"Efficacy of a Theory-Based Abstinence-Only Intervention Over 24 Months: A Randomized Controlled Trial With Young Adolescents." Archives of Pediatrics and Adolescent Medicine, 2010.

Type: 
Article
Author(s): 
John B. Jemmott III, Loretta S. Jemmott, and Geoffrey T. Fong
Research Area: 

Objective: To evaluate the efficacy of an abstinence-only intervention in preventing sexual involvement in young adolescents.

Design: Randomized controlled trial.

Setting: Urban public schools.

Participants: A total of 662 African American students in grades 6 and 7.

Interventions: An 8-hour abstinence-only intervention targeted reduced sexual intercourse; an 8-hour safer sex–only intervention targeted increased condom use; 8-hour and  12-hour comprehensive interventions targeted sexual intercourse and condom use; and an 8-hour health-promotion control intervention targeted health issues unrelated to sexual behavior. Participants also were randomized to receive or not receive an intervention maintenance program to extend intervention efficacy.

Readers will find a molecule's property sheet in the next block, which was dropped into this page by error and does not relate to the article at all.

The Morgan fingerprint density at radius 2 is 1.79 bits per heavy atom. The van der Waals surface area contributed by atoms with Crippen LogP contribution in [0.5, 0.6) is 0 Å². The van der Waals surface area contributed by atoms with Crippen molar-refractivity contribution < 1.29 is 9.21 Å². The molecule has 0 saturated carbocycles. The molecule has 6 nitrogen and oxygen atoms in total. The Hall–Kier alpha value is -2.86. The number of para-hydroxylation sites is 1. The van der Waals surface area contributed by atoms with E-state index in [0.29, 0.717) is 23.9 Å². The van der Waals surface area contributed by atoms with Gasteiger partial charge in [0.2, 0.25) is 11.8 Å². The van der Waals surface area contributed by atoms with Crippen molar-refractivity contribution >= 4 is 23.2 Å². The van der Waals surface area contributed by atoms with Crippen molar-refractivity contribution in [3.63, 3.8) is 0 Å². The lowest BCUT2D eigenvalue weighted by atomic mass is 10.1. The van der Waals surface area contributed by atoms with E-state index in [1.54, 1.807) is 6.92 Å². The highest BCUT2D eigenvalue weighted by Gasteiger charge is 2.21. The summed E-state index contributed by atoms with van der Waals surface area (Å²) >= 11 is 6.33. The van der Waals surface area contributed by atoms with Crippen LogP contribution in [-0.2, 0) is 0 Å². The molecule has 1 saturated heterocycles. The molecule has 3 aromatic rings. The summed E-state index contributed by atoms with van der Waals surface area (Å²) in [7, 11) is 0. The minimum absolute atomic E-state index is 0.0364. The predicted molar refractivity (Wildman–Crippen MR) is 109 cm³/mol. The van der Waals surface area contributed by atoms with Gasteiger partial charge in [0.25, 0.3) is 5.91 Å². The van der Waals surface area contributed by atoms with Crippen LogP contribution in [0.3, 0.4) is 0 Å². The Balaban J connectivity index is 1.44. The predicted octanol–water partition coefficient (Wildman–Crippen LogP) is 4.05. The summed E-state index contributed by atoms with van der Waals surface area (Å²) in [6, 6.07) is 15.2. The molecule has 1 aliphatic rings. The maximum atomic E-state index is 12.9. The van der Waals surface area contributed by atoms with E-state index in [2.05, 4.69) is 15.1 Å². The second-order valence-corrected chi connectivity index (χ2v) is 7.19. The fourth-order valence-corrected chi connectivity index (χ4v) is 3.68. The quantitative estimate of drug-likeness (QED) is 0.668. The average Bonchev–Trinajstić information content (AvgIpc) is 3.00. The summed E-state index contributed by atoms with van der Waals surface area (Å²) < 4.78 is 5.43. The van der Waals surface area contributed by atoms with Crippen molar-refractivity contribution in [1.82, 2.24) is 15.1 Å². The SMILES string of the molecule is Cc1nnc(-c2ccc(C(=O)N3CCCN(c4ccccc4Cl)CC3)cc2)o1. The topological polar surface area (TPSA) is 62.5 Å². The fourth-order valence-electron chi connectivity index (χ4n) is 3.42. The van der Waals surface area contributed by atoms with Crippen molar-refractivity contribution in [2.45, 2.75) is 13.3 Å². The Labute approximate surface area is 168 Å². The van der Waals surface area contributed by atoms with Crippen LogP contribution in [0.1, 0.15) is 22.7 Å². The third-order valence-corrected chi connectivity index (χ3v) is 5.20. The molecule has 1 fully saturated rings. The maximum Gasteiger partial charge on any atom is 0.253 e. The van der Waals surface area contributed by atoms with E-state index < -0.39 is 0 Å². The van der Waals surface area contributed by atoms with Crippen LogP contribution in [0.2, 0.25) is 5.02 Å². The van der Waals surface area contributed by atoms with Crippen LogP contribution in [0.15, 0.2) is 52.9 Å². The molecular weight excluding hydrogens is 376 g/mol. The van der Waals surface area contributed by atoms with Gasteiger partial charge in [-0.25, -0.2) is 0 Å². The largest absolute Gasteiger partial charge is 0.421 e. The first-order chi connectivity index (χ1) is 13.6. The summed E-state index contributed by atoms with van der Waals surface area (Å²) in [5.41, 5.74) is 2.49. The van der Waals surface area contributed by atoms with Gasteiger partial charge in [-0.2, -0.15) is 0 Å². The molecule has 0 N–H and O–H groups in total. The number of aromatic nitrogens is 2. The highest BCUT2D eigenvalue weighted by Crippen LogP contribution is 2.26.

Outcome Measures: The primary outcome was self-report of ever having sexual intercourse by the 24-month follow-up. Secondary outcomes were other sexual behaviors.

Results: The participants’ mean age was 12.2 years; 53.5% were girls; and 84.4% were still enrolled at 24 months. Abstinence-only intervention reduced sexual initiation (risk ratio [RR],0.67; 95% confidence interval [CI], 0.48-0.96). The model-estimated probability of ever having sexual intercourse by the 24-month follow-up was 33.5% in the abstinence-only intervention and 48.5% in the control group. Fewer abstinence-only intervention participants (20.6%) than control participants (29.0%) reported having coitus in the previous 3 months during the follow-up period (RR,0.94; 95% CI, 0.90-0.99). Abstinence-only intervention did not affect condom use. The 8-hour (RR, 0.96; 95% CI, 0.92-1.00) and 12-hour comprehensive (RR,0.95; 95% CI, 0.91-0.99) interventions reduced reports of having multiple partners compared with the control group. No other differences between interventions and controls were significant.

Conclusion: Theory-based abstinence-only interventions may have an important role in preventing adolescent sexual involvement.

Published in Volume 164, Issue 2, pages 152-159